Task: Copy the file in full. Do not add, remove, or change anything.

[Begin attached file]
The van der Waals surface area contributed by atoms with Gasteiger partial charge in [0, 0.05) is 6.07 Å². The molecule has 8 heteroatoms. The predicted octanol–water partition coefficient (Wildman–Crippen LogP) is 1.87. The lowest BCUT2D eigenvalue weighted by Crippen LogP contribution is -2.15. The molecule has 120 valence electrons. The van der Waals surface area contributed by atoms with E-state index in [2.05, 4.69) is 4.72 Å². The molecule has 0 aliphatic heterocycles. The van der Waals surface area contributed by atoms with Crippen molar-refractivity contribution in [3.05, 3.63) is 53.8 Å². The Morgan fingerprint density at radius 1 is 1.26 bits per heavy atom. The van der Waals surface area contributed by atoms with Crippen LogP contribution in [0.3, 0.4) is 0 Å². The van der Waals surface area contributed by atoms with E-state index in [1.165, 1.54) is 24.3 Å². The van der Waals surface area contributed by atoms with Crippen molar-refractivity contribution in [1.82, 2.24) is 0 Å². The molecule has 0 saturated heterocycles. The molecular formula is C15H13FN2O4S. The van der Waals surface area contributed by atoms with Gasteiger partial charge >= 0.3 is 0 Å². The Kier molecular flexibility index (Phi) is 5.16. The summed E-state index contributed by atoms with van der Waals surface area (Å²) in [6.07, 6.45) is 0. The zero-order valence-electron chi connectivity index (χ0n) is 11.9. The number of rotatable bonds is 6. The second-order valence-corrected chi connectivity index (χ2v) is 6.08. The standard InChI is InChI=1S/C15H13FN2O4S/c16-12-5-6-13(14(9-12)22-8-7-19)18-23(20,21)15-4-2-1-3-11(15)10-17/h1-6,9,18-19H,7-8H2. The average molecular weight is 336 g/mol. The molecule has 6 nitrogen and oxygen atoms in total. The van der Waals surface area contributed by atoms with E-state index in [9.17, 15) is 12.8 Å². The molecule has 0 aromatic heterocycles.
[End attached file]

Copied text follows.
The van der Waals surface area contributed by atoms with Gasteiger partial charge in [0, 0.05) is 6.07 Å². The molecule has 8 heteroatoms. The predicted octanol–water partition coefficient (Wildman–Crippen LogP) is 1.87. The lowest BCUT2D eigenvalue weighted by Crippen LogP contribution is -2.15. The molecule has 120 valence electrons. The van der Waals surface area contributed by atoms with E-state index in [2.05, 4.69) is 4.72 Å². The molecule has 0 aliphatic heterocycles. The van der Waals surface area contributed by atoms with Crippen molar-refractivity contribution in [3.05, 3.63) is 53.8 Å². The Morgan fingerprint density at radius 1 is 1.26 bits per heavy atom. The van der Waals surface area contributed by atoms with Crippen LogP contribution in [0.3, 0.4) is 0 Å². The van der Waals surface area contributed by atoms with E-state index in [1.165, 1.54) is 24.3 Å². The van der Waals surface area contributed by atoms with Crippen molar-refractivity contribution in [1.82, 2.24) is 0 Å². The molecule has 0 saturated heterocycles. The molecular formula is C15H13FN2O4S. The van der Waals surface area contributed by atoms with Gasteiger partial charge >= 0.3 is 0 Å². The Kier molecular flexibility index (Phi) is 5.16. The summed E-state index contributed by atoms with van der Waals surface area (Å²) in [6.07, 6.45) is 0. The zero-order valence-electron chi connectivity index (χ0n) is 11.9. The number of rotatable bonds is 6. The second-order valence-corrected chi connectivity index (χ2v) is 6.08. The standard InChI is InChI=1S/C15H13FN2O4S/c16-12-5-6-13(14(9-12)22-8-7-19)18-23(20,21)15-4-2-1-3-11(15)10-17/h1-6,9,18-19H,7-8H2. The average molecular weight is 336 g/mol. The molecule has 6 nitrogen and oxygen atoms in total. The van der Waals surface area contributed by atoms with E-state index in [9.17, 15) is 12.8 Å². The molecule has 0 aromatic heterocycles.